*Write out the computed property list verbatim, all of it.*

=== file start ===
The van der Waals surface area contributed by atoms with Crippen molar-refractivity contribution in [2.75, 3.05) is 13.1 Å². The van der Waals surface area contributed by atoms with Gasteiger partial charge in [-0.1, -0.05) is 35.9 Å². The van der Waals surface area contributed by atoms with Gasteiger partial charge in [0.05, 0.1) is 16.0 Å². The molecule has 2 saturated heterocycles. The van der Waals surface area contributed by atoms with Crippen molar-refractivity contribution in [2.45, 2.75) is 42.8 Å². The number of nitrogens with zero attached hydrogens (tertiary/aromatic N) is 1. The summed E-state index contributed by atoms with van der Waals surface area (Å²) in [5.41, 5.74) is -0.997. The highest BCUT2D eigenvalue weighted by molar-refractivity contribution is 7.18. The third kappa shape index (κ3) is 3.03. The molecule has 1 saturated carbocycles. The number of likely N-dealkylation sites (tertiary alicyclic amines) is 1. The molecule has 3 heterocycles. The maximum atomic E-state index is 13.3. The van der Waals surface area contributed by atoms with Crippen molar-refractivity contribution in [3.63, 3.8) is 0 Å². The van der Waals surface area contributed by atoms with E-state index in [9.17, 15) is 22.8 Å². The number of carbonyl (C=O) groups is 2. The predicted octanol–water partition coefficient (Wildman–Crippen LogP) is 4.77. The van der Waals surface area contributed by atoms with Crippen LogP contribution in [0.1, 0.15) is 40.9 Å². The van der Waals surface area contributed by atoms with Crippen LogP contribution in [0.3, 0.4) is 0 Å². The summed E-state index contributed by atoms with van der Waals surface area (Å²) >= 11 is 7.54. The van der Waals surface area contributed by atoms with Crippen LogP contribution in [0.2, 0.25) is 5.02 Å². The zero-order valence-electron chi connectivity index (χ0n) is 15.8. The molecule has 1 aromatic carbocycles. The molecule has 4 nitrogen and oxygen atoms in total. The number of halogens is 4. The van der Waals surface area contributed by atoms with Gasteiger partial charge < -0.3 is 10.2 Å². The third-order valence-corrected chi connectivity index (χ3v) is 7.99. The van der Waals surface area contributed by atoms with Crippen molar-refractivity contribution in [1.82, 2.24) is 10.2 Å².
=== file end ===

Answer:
The van der Waals surface area contributed by atoms with Crippen molar-refractivity contribution in [2.75, 3.05) is 13.1 Å². The van der Waals surface area contributed by atoms with Gasteiger partial charge in [-0.1, -0.05) is 35.9 Å². The van der Waals surface area contributed by atoms with Gasteiger partial charge in [0.05, 0.1) is 16.0 Å². The molecule has 2 saturated heterocycles. The van der Waals surface area contributed by atoms with Crippen molar-refractivity contribution in [2.45, 2.75) is 42.8 Å². The number of nitrogens with zero attached hydrogens (tertiary/aromatic N) is 1. The summed E-state index contributed by atoms with van der Waals surface area (Å²) in [5.41, 5.74) is -0.997. The highest BCUT2D eigenvalue weighted by molar-refractivity contribution is 7.18. The third kappa shape index (κ3) is 3.03. The molecule has 1 saturated carbocycles. The number of likely N-dealkylation sites (tertiary alicyclic amines) is 1. The molecule has 3 heterocycles. The maximum atomic E-state index is 13.3. The van der Waals surface area contributed by atoms with Crippen molar-refractivity contribution in [3.63, 3.8) is 0 Å². The van der Waals surface area contributed by atoms with E-state index in [9.17, 15) is 22.8 Å². The number of carbonyl (C=O) groups is 2. The predicted octanol–water partition coefficient (Wildman–Crippen LogP) is 4.77. The van der Waals surface area contributed by atoms with Crippen LogP contribution in [0.1, 0.15) is 40.9 Å². The van der Waals surface area contributed by atoms with Crippen LogP contribution in [0.3, 0.4) is 0 Å². The summed E-state index contributed by atoms with van der Waals surface area (Å²) >= 11 is 7.54. The van der Waals surface area contributed by atoms with Crippen LogP contribution in [0.2, 0.25) is 5.02 Å². The zero-order valence-electron chi connectivity index (χ0n) is 15.8. The molecule has 1 aromatic carbocycles. The molecule has 4 nitrogen and oxygen atoms in total. The number of halogens is 4. The van der Waals surface area contributed by atoms with Gasteiger partial charge < -0.3 is 10.2 Å². The third-order valence-corrected chi connectivity index (χ3v) is 7.99. The van der Waals surface area contributed by atoms with Crippen molar-refractivity contribution in [1.82, 2.24) is 10.2 Å².